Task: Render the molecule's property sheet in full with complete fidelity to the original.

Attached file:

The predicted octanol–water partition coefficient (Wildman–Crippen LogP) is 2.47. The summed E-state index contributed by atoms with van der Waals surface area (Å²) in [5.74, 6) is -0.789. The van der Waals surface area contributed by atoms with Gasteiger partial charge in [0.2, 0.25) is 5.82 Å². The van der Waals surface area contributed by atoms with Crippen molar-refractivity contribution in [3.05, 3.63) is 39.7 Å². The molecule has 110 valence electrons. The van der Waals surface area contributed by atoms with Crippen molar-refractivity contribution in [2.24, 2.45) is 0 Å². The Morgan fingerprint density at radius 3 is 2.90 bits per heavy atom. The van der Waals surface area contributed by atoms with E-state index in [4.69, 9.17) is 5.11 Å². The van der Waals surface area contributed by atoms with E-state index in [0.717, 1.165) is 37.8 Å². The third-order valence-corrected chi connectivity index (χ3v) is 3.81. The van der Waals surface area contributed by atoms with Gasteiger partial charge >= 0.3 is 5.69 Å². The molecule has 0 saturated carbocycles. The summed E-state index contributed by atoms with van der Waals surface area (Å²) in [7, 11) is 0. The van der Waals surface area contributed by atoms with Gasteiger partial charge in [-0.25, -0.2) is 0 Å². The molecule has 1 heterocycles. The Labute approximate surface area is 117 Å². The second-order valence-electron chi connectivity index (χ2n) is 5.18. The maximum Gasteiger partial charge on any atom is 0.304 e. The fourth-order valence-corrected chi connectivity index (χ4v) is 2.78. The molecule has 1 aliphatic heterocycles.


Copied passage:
The predicted octanol–water partition coefficient (Wildman–Crippen LogP) is 2.47. The summed E-state index contributed by atoms with van der Waals surface area (Å²) in [5.74, 6) is -0.789. The van der Waals surface area contributed by atoms with Gasteiger partial charge in [0.2, 0.25) is 5.82 Å². The van der Waals surface area contributed by atoms with Crippen molar-refractivity contribution in [3.05, 3.63) is 39.7 Å². The molecule has 110 valence electrons. The van der Waals surface area contributed by atoms with Crippen molar-refractivity contribution in [2.24, 2.45) is 0 Å². The Morgan fingerprint density at radius 3 is 2.90 bits per heavy atom. The van der Waals surface area contributed by atoms with E-state index in [4.69, 9.17) is 5.11 Å². The van der Waals surface area contributed by atoms with E-state index in [0.717, 1.165) is 37.8 Å². The third-order valence-corrected chi connectivity index (χ3v) is 3.81. The van der Waals surface area contributed by atoms with Gasteiger partial charge >= 0.3 is 5.69 Å². The molecule has 0 saturated carbocycles. The summed E-state index contributed by atoms with van der Waals surface area (Å²) in [7, 11) is 0. The van der Waals surface area contributed by atoms with Gasteiger partial charge in [-0.25, -0.2) is 0 Å². The molecule has 1 heterocycles. The Labute approximate surface area is 117 Å². The second-order valence-electron chi connectivity index (χ2n) is 5.18. The maximum Gasteiger partial charge on any atom is 0.304 e. The fourth-order valence-corrected chi connectivity index (χ4v) is 2.78. The molecule has 1 aliphatic heterocycles.